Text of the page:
Deep Thunder

IBM's high-resolution weather forecasting and modeling technology — called Deep Thunder — provides a predictive capability to map approaching weather events and model the anticipated impact. The system applies mathematical algorithms to understand the interaction of the atmosphere with the surface of the earth.

Detailed risk assessments are developed using data from soil saturation levels, rates and flow of water runoff, the region's topography, as well as historical rainfall and flood records. Using historical data, sophisticated analytics software and ever more powerful supercomputers, cities can get extremely accurate and detailed weather forecasts for very specific locations — such as a two-block radius — up to 48 hours in advance. With this predictive information, emergency response teams are able to be deployed close to where problems are likely to occur.

This technology can provide longer advance notice of adverse weather conditions, allowing more time for disaster prevention. Rather than monitor a storm, Deep Thunder assists governments and businesses with the ability to stage resources at the right place and time, prior to an event, to minimize the impact and save lives.

More on Deep Thunder.

Contact

Sean McKenna
Challenge
Solution
Benefits

Example:

Deep Thunder provides modeling technology to help people prepare for extreme weather events.

IBM Deep Thunder creates 24 to 48-hour forecasts at 1 – 2 km resolution with a lead time of three hours to three days. Weather data can be coupled with analytics and visualization tailored to individual business needs.

Airline industry

With the right combination of precision weather prediction and business analytics insights, airlines and airports could better manage the logistical nightmare of weather-generated delays. Flights could be re-routed or consolidated more efficiently.

Utility companies and renewable energy

Extreme weather patterns have also led global utilities and other businesses sensitive to weather to look to predictive analytics for creating more robust reaction plans. Companies like DTE Energy in the Detroit metropolitan area are now able to determine areas where incoming storms are likely to cause damage to their distribution system, and how to optimize their deployment of restoration crews.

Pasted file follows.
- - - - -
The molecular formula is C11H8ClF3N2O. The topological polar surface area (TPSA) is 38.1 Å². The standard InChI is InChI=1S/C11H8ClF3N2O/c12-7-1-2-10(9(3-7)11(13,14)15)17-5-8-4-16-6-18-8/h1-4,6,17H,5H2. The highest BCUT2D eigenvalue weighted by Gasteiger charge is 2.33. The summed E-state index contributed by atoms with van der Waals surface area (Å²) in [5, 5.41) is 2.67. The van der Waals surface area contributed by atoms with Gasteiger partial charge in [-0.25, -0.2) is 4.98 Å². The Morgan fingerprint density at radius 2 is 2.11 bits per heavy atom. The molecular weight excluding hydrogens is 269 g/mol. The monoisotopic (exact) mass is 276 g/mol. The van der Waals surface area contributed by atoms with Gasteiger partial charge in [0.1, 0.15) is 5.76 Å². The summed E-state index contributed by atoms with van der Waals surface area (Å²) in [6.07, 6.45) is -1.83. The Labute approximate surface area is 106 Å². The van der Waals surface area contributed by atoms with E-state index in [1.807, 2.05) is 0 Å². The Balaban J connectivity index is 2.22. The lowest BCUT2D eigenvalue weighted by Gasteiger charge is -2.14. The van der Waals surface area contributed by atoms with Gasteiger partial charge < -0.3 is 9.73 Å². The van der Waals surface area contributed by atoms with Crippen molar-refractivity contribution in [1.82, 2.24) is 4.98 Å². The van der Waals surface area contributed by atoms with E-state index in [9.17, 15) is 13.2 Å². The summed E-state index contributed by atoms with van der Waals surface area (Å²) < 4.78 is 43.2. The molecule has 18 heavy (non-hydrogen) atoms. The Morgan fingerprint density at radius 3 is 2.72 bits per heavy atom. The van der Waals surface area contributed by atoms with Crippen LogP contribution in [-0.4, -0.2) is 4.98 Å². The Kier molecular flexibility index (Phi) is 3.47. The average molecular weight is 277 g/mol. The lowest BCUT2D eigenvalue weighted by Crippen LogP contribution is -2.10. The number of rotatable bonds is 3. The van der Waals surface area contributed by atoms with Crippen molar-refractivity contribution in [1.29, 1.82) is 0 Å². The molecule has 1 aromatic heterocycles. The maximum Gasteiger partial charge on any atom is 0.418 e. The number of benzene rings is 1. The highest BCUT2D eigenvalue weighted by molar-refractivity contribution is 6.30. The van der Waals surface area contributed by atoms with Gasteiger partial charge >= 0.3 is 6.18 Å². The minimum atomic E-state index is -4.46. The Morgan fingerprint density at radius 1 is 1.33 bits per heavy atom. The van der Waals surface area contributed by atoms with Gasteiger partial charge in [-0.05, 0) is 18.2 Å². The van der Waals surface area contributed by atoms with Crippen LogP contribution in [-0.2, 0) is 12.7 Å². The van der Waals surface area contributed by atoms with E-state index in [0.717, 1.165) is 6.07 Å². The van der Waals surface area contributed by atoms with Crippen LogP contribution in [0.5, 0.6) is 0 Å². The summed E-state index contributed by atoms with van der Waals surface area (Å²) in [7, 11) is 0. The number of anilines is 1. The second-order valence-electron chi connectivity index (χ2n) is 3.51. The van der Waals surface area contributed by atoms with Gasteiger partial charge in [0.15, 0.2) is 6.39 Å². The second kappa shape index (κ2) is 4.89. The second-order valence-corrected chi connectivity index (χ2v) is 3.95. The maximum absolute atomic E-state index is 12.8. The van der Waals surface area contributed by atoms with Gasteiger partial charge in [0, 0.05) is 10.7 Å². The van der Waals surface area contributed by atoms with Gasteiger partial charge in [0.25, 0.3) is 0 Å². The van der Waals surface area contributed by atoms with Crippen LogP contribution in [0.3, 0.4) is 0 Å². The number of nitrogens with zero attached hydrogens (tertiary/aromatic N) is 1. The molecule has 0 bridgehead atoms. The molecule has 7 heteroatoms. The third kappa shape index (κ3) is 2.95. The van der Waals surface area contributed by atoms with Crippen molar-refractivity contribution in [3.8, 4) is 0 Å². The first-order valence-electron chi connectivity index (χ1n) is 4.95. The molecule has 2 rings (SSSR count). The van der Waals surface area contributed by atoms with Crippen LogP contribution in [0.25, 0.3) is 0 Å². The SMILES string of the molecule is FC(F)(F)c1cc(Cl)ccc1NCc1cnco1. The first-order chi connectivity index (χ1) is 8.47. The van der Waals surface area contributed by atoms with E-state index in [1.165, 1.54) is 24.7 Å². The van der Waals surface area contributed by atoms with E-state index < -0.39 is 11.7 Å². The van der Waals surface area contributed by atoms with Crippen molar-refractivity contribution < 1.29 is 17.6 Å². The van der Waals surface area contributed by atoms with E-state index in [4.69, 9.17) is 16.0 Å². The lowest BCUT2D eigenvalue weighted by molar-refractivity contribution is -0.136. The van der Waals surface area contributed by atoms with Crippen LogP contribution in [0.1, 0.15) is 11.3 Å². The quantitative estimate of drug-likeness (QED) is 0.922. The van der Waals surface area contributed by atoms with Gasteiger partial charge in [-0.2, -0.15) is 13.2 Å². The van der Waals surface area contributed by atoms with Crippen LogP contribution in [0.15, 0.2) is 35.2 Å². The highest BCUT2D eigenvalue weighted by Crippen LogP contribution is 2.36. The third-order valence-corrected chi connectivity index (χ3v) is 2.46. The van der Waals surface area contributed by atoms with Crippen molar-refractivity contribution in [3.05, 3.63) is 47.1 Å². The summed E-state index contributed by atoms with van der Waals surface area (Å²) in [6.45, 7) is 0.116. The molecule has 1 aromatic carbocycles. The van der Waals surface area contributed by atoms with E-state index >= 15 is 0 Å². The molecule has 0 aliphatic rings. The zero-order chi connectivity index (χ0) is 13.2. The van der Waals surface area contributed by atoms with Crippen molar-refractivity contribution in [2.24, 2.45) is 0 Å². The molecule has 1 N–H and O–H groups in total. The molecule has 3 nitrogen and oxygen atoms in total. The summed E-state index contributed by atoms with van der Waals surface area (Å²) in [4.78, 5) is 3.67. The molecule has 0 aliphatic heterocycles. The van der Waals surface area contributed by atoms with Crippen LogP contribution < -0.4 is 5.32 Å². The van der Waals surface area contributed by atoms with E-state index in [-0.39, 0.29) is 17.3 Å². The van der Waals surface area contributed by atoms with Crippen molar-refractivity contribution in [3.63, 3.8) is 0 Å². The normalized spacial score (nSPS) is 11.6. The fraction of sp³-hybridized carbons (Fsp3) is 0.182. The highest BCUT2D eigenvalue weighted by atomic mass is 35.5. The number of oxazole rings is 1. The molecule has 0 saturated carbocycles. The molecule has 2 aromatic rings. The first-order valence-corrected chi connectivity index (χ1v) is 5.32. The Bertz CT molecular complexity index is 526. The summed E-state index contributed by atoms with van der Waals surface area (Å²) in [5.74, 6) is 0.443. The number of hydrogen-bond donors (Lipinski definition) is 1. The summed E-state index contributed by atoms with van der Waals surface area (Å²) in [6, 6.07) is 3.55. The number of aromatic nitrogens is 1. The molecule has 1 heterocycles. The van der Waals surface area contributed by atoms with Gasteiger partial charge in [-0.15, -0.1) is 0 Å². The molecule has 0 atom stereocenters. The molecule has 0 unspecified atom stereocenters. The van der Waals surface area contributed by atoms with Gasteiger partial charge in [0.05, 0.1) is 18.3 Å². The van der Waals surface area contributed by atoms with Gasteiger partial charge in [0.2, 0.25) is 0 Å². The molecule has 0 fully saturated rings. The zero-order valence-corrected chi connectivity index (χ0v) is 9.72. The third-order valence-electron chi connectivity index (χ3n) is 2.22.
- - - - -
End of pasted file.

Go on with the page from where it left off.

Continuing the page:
Or a renewable energy producer can adjust the output of a wind turbine. Results of these calculations of renewable power prediction in the US and China are greater than 80 percent accurate.

Agriculture

Traditionally, agriculture is practiced by performing a particular task, such as planting or harvesting, against a predetermined schedule. But by collecting real-time data on weather, soil and air quality, crop maturity and even equipment and labor costs and availability, predictive analytics can be used to make smarter decisions. This is known as precision agriculture.

With precision agriculture, control centers collect and process data in real time to help farmers make the best decisions with regard to planting, fertilizing and harvesting crops. Sensors placed throughout the fields are used to measure temperature and humidity of the soil and surrounding air.

In addition, pictures of fields are taken using satellite imagery and robotic drones. The images over time show crop maturity and when coupled with predictive weather modeling showing pinpoint conditions 48 hours in advance, IBM Research is able to build models and simulations that can predict future conditions and help farmers make proactive decisions.

Supply chain and logisitics

Weather not only affects how crops grow, but also logistics around harvesting and transportation. When harvesting sugar cane, for example, the soil needs to be dry enough to support the weight of the harvesting equipment. If it’s humid and the soil is wet, the equipment can destroy the crop.

By understanding what the weather will be over several days and what fields will be affected, better decisions can be made in advance about which fields workers should be deployed to.

The ability to get accurate, detailed 24-hour weather forecasts, when coupled with business data such as asset management tracking, can transform the way any number of industries manage their processes.

They can tailor services, change routes and deploy equipment—anticipating and minimizing the effects of major weather events on clients and constituents, reducing costs, improving service and even saving lives.